There were some books I started but didn’t finish, some I wish I hadn’t bothered to finish, and I indulged in re-reading my favourite fictional historical novelist, Jean Plaidy.  Hadn’t read any of her books for years, but still got my copies.  Just fantastic to lose myself in them all over again.




Monday, 1 November 2021

November 1307 - Marriage of Piers Gaveston and Margaret de Clare

 As soon as Edward II recalled Piers Gaveston from exile he set about making Piers part of his family - the Royal family.  The best way to do this of course was marriage.  The bride chosen was Margaret de Clare, the king's niece from his sister Joan of Acre and her husband Gilbert de Clare, Earl of Gloucester.  Piers had been made Earl of Cornwall in August, before his marriage to Margaret de Clare.  What is interesting to note is that Piers' Coat of Arms as Earl of Cornwall already had the arms of the Clare family as part of it's design - before the marriage had taken place.  It seems clear the marriage had been planned for some time.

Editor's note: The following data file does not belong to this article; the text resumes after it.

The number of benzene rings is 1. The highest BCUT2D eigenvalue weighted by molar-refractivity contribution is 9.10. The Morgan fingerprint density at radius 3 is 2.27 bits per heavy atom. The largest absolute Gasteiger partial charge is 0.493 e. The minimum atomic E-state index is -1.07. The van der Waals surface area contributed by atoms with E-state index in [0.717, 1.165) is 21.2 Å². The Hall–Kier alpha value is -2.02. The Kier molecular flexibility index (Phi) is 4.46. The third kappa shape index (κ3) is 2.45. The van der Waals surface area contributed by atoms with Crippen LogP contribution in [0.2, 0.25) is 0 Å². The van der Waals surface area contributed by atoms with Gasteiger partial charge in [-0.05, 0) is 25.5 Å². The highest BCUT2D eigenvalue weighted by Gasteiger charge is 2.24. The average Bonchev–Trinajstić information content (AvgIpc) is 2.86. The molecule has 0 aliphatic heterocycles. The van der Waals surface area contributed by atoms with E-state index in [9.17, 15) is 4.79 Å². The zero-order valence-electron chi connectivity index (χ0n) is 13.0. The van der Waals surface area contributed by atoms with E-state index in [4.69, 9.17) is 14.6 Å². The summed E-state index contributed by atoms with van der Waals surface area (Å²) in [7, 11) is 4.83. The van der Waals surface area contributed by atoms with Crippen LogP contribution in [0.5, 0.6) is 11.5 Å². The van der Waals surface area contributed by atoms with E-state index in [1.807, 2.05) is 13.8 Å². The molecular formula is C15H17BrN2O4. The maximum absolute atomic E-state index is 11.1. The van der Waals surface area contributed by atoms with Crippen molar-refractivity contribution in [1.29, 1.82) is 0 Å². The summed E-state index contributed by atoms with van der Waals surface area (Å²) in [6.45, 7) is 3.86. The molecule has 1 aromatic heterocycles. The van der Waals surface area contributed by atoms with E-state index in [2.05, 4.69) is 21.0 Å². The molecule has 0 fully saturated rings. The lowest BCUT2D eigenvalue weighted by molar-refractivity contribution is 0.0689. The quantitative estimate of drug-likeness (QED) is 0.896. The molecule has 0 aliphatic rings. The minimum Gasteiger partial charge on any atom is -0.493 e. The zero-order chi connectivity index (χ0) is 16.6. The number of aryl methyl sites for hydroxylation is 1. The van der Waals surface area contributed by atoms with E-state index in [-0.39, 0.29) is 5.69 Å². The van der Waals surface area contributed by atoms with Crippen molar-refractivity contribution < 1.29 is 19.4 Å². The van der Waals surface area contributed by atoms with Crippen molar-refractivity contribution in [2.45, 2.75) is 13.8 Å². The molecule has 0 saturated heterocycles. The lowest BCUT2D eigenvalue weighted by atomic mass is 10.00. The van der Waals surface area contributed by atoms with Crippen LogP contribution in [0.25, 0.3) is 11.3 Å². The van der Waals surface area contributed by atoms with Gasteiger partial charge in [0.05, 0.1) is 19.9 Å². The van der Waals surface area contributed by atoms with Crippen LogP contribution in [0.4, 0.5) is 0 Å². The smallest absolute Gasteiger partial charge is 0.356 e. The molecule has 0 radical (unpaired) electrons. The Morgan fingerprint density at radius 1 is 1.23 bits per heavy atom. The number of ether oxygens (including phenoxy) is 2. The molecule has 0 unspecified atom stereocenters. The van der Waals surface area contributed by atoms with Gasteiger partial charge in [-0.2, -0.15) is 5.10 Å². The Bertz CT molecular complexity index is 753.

The marriage itself took place at Berkhamstead on November 1st.  The King himself attended, along with some of the nobility.  Naturally, Edward's generous character was on show.  There's very little mention of the wedding ceremony in the chronicles, but we do know Edward gave £30 of jewels to the couple, gave Margaret a palfrey worth £20, another £20 on minstrels, gifts for her ladies worth £36 and he even arranged for coins worth over £7 to be thrown over the couple at the church entrance.  It must have been a day of great celebration for Edward and Piers, and hopefully Margaret.  Whether her brother approved, we just don't know, but then his sister would now be Countess of Cornwall, and married to the King's favourite.


Saturday, 16 October 2021

Piers Gaveston's First Exile